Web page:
Some Ukrainian leaders are aware of the magnitude of the challenge. Ukrainian Defense Minister Oleksii Reznikov told the Washington Post last week that he was concerned that the “expectation from our counteroffensive campaign is overestimated in the world,” which he fears may lead to “emotional disappointment.”  The level of success, he warned, could be as few as “ten kilometers.” What the Defense Minister didn’t address, however, is what would come next.

Even if Ukraine again exceeded Western expectations and captured 50 or 100km of territory, the number of casualties they will have suffered would be high under any scenario, leaving the Ukrainian Armed Forces weaker then than they are today. As described above, it is very unlikely the West could replace lost equipment or provide enough ammunition to sustain the Ukrainians for the rest of this year, and according to the Washington Post, in addition to the 300,000 troops Russia presently has in Ukraine, there are another 200,000 poised just across the border. 

Once the Ukrainian offensive has played out – regardless of how successful they may or may not have been – a Russian counterattack would almost certainly follow. Ukraine would then be vulnerable, for many months, to such an attack as they would have even fewer artillery shells, air defense missiles, and troops. As this sober analysis makes plain, these are towering challenges that stand in the way of a victorious and decisive Ukrainian spring offensive.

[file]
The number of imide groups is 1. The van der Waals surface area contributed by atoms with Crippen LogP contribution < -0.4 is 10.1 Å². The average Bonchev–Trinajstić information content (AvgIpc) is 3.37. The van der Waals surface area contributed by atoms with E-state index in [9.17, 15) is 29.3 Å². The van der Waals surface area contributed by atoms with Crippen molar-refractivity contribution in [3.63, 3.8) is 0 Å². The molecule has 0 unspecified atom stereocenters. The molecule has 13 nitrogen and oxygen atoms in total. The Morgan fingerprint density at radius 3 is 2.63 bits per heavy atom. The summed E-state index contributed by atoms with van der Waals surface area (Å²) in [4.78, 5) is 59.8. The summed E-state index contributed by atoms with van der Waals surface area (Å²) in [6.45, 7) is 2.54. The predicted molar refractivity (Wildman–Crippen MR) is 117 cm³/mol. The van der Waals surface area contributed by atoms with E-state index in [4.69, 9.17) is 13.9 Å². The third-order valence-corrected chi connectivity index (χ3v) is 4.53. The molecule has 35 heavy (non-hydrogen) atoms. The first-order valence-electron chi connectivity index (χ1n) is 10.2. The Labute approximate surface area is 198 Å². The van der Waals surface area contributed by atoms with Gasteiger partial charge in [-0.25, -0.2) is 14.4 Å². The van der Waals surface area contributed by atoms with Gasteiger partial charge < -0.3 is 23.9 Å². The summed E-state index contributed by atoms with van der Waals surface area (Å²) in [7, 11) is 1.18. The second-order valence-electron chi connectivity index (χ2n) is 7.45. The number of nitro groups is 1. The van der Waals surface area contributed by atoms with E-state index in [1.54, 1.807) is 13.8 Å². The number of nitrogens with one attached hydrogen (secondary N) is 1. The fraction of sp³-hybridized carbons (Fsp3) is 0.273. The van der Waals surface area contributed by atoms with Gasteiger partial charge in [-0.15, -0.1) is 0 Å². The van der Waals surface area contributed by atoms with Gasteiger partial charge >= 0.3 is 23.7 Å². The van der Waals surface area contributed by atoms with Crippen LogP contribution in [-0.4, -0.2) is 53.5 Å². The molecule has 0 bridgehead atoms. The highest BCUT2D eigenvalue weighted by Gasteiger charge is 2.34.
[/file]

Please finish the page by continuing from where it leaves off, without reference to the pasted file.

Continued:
If that is the case, then the chances of Zelensky ever accomplishing his objectives of forcing Russia out of Ukraine are highly improbable. The most likely outcome is that the war will continue on regardless of this offensive, but over time the conditions will continue tilting in Russia’s direction. Eventually, Kyiv will likely be compelled to seek a negotiated end to the fighting. The West should recognize this probability – now – and begin privately supporting such an outcome with Ukrainian officials. Refusing to take such actions in the hope that Ukraine produces a major battlefield victory could condemn Kyiv to a much worse deal later.

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A 19FortyFive Contributing Editor, Daniel L. Davis is a Senior Fellow for Defense Priorities and a former Lt. Col. in the U.S. Army who deployed into combat zones four times. He is the author of “The Eleventh Hour in 2020 America.” Follow him @DanielLDavis.

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Daniel L. Davis is a Senior Fellow for Defense Priorities and a former Lt. Col. in the U.S. Army who deployed into combat zones four times. He is the author of “The Eleventh Hour in 2020 America.” Follow him @DanielLDavis1.